So, there is a python tool which takes the constants written out from the above mentioned translation routines and creates the appropriate annotation string like above. This worked great for the end user to be able to see a more practical display of the current time than just “Analysis_Time”.


The current version of these River/Flood Analysis User Defined Tools can be downloaded below. This includes all four translation routines, time annotation tool, and aerial photo alignment. Should there be any questions, please do not hesitate to contact CEI.

Updated Toolset on 31-May 2012 for Command Record capability and Help Documentation

Updated Toolset on 14-Aug 2012 for TUFLOW translation routine & basic Triad tool (change triad labels from xyz to E,N,Elevation)

Updated Toolset periodically during Sept/Oct/Nov for robustness, handling of more variations of datasets and explicitly exporting out elevation variable. Latest update (04-Dec) contains updates to MIKE21_FM routine to tolerance variable locations not within element centroid (alternative search).


Click here to Download current Flood Simulation Toolset

You can view a tutorial on using these particular tools within EnSight here:


Absolute Min or Max over time

User recently asked : What is the minimum temperature experienced at any point, throughout the whole time domain?  (absolute temporal minimum) Good question. This conceptually boils down to finding the minimum at each time, and then traversing the temporal domain looking for new minimum.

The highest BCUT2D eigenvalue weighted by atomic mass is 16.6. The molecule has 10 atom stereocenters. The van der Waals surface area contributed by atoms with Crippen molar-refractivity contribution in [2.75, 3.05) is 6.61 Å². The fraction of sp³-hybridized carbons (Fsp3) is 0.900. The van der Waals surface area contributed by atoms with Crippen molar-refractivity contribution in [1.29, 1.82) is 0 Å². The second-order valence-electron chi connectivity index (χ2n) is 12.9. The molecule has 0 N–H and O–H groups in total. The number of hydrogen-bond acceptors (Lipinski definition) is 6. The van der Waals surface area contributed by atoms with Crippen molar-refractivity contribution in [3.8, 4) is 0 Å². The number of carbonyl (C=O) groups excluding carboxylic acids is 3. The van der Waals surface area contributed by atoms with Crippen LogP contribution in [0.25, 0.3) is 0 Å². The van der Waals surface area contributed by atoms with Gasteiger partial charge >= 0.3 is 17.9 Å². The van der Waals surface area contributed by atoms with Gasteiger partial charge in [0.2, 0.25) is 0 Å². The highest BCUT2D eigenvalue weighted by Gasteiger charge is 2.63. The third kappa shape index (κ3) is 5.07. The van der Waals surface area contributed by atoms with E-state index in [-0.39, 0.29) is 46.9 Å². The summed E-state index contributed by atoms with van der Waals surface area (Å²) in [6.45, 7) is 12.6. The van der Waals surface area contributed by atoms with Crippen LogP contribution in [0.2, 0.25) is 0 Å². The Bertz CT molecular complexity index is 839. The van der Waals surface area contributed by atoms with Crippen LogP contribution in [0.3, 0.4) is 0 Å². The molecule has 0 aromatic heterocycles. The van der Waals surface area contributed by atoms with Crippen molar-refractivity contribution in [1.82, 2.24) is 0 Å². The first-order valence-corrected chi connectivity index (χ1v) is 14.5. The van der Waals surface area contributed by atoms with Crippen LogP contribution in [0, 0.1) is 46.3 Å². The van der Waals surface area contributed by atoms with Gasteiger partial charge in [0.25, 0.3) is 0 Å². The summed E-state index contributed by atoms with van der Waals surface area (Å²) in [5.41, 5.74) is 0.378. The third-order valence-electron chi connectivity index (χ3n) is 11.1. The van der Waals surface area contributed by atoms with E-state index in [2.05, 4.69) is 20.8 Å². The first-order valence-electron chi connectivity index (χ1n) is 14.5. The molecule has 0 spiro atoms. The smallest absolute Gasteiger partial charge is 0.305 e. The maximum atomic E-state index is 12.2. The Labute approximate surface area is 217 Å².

The Min() function works at a particular timestep, and will automatically update when the timestep is changed, but it is not easy to keep track of what the Min(Min()) is.

EnSight already has some very helpful temporal functions to return new variables that are sampled over time. One of them is “TempMinmaxField”, which returns the minimum or maximum over time in a particular element or node. This returns a new scalar or vector field which is minimum or maximum experienced over time in each element or node. This works great, but is limited to a geometry which does not change connectivity. His geometry is changing, so this feature does not work.

However, there are some Python provided hooks into the variable information which will immediately return items like the minimum or maximum. Now, this function is not tied to any particular part, but is rather the variable attribute rather than part related quantity.